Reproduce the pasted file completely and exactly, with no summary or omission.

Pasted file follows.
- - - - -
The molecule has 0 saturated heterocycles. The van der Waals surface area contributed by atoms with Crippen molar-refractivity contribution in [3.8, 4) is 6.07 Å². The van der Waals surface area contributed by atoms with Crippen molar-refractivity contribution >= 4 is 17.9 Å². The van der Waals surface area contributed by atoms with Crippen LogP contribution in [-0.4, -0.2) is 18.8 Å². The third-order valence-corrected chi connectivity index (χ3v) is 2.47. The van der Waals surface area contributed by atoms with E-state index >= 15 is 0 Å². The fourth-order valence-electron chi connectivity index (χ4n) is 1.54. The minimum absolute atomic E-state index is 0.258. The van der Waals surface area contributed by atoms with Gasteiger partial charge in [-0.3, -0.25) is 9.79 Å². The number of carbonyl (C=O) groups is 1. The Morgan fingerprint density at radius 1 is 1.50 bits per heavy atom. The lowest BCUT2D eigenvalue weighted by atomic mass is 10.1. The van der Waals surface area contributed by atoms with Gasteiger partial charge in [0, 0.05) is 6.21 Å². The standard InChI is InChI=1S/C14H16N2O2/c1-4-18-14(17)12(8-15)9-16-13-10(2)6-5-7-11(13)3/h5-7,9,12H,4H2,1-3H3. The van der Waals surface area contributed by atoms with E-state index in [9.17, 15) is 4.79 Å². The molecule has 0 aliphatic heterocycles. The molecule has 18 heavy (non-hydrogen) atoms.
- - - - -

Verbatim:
The molecule has 0 saturated heterocycles. The van der Waals surface area contributed by atoms with Crippen molar-refractivity contribution in [3.8, 4) is 6.07 Å². The van der Waals surface area contributed by atoms with Crippen molar-refractivity contribution >= 4 is 17.9 Å². The van der Waals surface area contributed by atoms with Crippen LogP contribution in [-0.4, -0.2) is 18.8 Å². The third-order valence-corrected chi connectivity index (χ3v) is 2.47. The van der Waals surface area contributed by atoms with E-state index >= 15 is 0 Å². The fourth-order valence-electron chi connectivity index (χ4n) is 1.54. The minimum absolute atomic E-state index is 0.258. The van der Waals surface area contributed by atoms with Gasteiger partial charge in [-0.3, -0.25) is 9.79 Å². The number of carbonyl (C=O) groups is 1. The Morgan fingerprint density at radius 1 is 1.50 bits per heavy atom. The lowest BCUT2D eigenvalue weighted by atomic mass is 10.1. The van der Waals surface area contributed by atoms with Gasteiger partial charge in [0, 0.05) is 6.21 Å². The standard InChI is InChI=1S/C14H16N2O2/c1-4-18-14(17)12(8-15)9-16-13-10(2)6-5-7-11(13)3/h5-7,9,12H,4H2,1-3H3. The van der Waals surface area contributed by atoms with E-state index in [9.17, 15) is 4.79 Å². The molecule has 0 aliphatic heterocycles. The molecule has 18 heavy (non-hydrogen) atoms.